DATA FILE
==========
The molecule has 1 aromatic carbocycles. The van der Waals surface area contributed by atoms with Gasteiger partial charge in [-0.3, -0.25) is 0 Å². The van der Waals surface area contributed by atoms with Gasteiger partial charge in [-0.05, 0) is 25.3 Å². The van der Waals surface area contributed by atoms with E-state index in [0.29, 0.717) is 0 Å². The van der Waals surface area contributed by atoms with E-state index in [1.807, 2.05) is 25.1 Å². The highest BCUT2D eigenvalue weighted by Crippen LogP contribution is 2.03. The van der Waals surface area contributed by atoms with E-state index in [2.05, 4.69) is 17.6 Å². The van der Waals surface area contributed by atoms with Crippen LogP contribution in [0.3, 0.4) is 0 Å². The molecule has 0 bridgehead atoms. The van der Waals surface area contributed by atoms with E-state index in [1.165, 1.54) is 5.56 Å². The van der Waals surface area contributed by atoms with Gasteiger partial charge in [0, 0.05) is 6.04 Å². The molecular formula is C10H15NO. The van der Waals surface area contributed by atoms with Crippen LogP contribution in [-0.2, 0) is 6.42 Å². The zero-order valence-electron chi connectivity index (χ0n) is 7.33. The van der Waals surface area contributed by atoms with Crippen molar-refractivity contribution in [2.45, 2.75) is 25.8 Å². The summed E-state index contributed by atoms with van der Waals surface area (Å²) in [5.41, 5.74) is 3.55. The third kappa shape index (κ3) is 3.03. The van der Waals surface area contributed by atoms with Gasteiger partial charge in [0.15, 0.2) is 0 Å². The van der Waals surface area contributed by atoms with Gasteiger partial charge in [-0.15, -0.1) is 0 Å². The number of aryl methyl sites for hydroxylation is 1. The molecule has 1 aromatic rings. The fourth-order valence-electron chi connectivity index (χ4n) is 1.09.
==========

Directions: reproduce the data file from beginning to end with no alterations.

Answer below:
The molecule has 1 aromatic carbocycles. The van der Waals surface area contributed by atoms with Gasteiger partial charge in [-0.3, -0.25) is 0 Å². The van der Waals surface area contributed by atoms with Gasteiger partial charge in [-0.05, 0) is 25.3 Å². The van der Waals surface area contributed by atoms with E-state index in [0.29, 0.717) is 0 Å². The van der Waals surface area contributed by atoms with E-state index in [1.807, 2.05) is 25.1 Å². The highest BCUT2D eigenvalue weighted by Crippen LogP contribution is 2.03. The van der Waals surface area contributed by atoms with E-state index in [2.05, 4.69) is 17.6 Å². The van der Waals surface area contributed by atoms with Crippen LogP contribution in [0.3, 0.4) is 0 Å². The molecule has 0 bridgehead atoms. The van der Waals surface area contributed by atoms with E-state index in [1.165, 1.54) is 5.56 Å². The van der Waals surface area contributed by atoms with Gasteiger partial charge in [0, 0.05) is 6.04 Å². The molecular formula is C10H15NO. The van der Waals surface area contributed by atoms with Crippen LogP contribution in [-0.2, 0) is 6.42 Å². The zero-order valence-electron chi connectivity index (χ0n) is 7.33. The van der Waals surface area contributed by atoms with Crippen molar-refractivity contribution in [2.45, 2.75) is 25.8 Å². The summed E-state index contributed by atoms with van der Waals surface area (Å²) in [5.41, 5.74) is 3.55. The third kappa shape index (κ3) is 3.03. The van der Waals surface area contributed by atoms with Gasteiger partial charge in [0.15, 0.2) is 0 Å². The van der Waals surface area contributed by atoms with Gasteiger partial charge in [-0.15, -0.1) is 0 Å². The number of aryl methyl sites for hydroxylation is 1. The molecule has 1 aromatic rings. The fourth-order valence-electron chi connectivity index (χ4n) is 1.09.